Saturday, November 10, 2012

How to do the dishes

Few household skills are more basic than doing the dishes. And few household skills are more consistently avoided. Some quasi-adults have survived for years on nothing but pizza and take-out Chinese food, not because they can't cook, but because they dread doing the dishes afterward. Come on, guys, really? You don't have to pack on 50 lbs. and owe your soul to the pizza delivery guy -- just commit to cleaning the dishes and set yourself free!

Here's the two big secrets about dishes: a) they aren't that difficult to clean if you get to them right away, and b) you can make the hot water and soap do most of the heavy lifting for you.

What's the big deal with hot water? It kills germs better than cold water does, and it also works with soap to remove grease and other oily residue. You don't want to find yourself eating the same meal twice, if you know what I mean. Plus if you wash and rinse with really hot water, the dishes will partially dry themselves. Anything that makes the task easier is a plus in my book.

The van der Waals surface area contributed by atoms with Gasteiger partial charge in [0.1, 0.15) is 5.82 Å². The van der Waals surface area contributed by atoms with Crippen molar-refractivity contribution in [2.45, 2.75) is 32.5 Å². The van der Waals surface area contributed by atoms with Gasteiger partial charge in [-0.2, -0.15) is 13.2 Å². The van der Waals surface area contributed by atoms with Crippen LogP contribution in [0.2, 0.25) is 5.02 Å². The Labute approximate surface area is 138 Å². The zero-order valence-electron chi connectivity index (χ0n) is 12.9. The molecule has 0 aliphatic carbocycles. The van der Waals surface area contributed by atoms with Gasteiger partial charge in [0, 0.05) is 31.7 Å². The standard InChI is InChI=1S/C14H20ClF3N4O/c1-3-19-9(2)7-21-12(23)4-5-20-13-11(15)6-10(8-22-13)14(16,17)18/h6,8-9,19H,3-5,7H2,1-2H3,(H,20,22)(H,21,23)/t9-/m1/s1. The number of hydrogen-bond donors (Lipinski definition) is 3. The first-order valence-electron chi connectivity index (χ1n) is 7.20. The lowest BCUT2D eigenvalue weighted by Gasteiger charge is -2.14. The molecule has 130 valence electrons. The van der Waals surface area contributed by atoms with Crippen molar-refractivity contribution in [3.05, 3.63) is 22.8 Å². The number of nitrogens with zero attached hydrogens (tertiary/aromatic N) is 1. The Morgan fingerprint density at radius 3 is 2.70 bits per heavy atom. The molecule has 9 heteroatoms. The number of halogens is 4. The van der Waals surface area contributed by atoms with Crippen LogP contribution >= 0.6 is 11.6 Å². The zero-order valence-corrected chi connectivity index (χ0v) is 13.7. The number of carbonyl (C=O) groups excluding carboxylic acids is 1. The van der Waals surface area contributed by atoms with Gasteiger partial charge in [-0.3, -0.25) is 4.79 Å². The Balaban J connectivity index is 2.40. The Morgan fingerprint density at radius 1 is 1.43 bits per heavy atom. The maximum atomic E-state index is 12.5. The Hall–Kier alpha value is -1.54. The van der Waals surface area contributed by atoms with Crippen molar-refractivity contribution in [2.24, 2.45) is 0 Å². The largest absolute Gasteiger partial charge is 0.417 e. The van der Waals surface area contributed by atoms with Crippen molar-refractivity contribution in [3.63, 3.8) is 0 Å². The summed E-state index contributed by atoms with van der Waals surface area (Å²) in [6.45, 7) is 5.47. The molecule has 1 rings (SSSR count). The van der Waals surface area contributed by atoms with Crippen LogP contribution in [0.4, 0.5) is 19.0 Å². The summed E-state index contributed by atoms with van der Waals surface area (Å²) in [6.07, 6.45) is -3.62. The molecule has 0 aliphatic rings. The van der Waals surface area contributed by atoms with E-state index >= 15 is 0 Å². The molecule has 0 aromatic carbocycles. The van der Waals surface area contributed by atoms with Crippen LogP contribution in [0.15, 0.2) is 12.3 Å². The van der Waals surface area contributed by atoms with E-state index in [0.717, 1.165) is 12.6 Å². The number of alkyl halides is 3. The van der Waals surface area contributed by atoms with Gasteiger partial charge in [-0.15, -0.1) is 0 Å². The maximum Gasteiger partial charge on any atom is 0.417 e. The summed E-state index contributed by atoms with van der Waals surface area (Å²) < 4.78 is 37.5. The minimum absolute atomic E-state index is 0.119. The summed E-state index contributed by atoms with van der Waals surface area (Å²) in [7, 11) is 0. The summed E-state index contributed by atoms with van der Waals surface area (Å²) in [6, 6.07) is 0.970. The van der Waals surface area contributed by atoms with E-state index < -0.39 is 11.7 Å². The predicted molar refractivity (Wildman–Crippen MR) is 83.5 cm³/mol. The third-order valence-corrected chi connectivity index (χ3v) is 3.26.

You will need:
  1. some dirty dishes.
  2. a source of clean water, preferably tap water, as hot as your hands can tolerate.
  3. a sink with two compartments (aka a double sink) and a plug. If you don't have a double sink, get a dishpan that fits in the sink.
  4. liquid dishwashing soap (common brands include Joy, Dawn, Ivory, Palmolive, etc. Do not use automatic dishwasher detergent such as Cascade).
  5. scrubbing tool (see below).
  6. a dish drainer.
  7. a dishtowel or two.
  8. household gloves (optional if you have Super Mom-Hands or are a glutton for punishment).
  9. a willing partner or a hapless slave (optional, but helpful).

If you have dirty pots and pans from cooking the meal, put hot water into them as soon as you can and leave them to soak.